Investing.com - European stock markets are seen opening lower Friday, ending a generally positive week on a cautious note amid concerns that growing Covid-19 cases will stunt economic growth.
At 2:15 AM ET (0715 GMT), the DAX futures contract in Germany traded 0.6% lower, CAC 40 futures in France dropped 0.6% and the FTSE 100 futures contract in the U.K. fell 0.4%.
European Central Bank President Christine Lagarde warned Thursday that ever-increasing Covid-19 numbers and restrictive measures, such as lockdowns, to curb the spread of the virus could challenge the region’s economic outlook.
Lagarde also indicated more clearly than ever that the ECB would not use the full amount of its chief bond buying program if it doesn't need to.
European governments are having to cope with a surge in Covid-19 cases, with Britain, for example, posting a fresh record in daily deaths on Wednesday, for the second day running.
British Prime Minister Boris Johnson said on Thursday that it was too early to say when the national coronavirus lockdown in England will end, after researchers warned that this lockdown appeared to be having little impact on rates of the coronavirus in the first 10 days.
U.K. retail sales disappointed in December, climbing just 0.3% on the month, compared with expectations of a rise of 1.2%. This still represented an improvement from November’s fall of 3.8%.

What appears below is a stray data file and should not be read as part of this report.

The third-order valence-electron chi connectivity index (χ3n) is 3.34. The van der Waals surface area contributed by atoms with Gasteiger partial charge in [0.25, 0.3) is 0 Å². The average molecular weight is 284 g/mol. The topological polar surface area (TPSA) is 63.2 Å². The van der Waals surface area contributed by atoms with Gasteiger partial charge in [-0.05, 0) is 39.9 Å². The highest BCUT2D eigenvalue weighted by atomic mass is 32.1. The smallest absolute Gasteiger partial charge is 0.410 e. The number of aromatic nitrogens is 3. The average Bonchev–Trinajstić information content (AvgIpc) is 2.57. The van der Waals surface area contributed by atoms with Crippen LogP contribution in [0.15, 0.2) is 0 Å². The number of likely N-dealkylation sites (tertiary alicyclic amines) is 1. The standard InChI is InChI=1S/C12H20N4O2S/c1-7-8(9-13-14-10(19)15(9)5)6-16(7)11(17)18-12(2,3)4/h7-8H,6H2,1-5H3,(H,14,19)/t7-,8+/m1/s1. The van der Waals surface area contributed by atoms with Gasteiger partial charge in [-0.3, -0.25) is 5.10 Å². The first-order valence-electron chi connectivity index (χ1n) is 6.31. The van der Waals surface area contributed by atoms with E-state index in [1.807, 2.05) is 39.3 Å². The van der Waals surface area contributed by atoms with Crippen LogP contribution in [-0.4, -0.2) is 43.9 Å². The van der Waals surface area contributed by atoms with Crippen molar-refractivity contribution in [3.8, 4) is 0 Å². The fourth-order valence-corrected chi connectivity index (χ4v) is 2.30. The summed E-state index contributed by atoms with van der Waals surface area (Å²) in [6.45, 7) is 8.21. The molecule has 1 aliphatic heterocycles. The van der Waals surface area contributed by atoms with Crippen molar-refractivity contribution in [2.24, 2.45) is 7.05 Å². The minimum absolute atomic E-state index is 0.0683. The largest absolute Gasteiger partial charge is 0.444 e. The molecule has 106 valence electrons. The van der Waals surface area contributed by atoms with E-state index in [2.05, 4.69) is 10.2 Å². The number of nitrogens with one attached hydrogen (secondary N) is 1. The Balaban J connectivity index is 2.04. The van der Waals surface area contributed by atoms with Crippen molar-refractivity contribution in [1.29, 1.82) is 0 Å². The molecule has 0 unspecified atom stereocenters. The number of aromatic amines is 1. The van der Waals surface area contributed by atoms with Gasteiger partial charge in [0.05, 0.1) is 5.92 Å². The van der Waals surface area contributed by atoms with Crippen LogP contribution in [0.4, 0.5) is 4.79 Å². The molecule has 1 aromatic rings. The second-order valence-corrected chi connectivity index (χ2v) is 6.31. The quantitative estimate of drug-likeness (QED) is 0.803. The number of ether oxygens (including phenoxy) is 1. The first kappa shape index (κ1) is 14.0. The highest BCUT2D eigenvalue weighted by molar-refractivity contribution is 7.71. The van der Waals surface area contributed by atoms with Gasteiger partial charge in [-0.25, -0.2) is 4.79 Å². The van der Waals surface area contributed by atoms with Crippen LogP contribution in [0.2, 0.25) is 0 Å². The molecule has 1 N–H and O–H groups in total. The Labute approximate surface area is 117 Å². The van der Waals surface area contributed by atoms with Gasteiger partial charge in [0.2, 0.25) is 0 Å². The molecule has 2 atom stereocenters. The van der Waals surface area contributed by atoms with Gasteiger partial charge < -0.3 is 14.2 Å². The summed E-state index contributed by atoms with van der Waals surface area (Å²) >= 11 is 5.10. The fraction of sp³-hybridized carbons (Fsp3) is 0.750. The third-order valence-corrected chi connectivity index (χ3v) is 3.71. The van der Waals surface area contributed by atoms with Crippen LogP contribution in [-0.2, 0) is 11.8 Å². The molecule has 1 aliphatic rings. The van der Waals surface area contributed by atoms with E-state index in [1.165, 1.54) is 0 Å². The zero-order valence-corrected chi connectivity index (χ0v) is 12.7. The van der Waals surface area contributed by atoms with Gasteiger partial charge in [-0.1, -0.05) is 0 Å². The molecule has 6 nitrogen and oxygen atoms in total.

The final PMI figures for Europe for January are scheduled for later in the session and are expected to show a slowdown in the services sector during these periods of lockdown.
Equity markets have posted strong gains so far this week, reflecting relief over an orderly transition of power in the United States and strong expectations that U.S. stimulus will provide continued support for global assets.
Oil prices weakened Friday on concerns that a rise of Covid-19 cases in China, the world’s largest consumer, will severely impact demand given the reintroduction of restrictive measures.
Shanghai reported the first locally transmitted cases in two months on Thursday, while Beijing is now urging tens of millions of urban workers not to travel back to their largely rural families during the upcoming Lunar New Year holiday.
The U.S. Energy Information Administration is due to release its weekly inventory report on Friday, a couple of days later than usual, and follows the American Petroleum Institute recording the country’s crude inventories rising 2.6 million barrels earlier in the week.
U.S. crude futures traded 1.3% lower at $52.46 a barrel, while the international benchmark Brent contract fell 1.2% to $55.45.
Elsewhere, gold futures fell 0.3% to $1,861.05/oz, while EUR/USD traded 0.1% lower at 1.2158.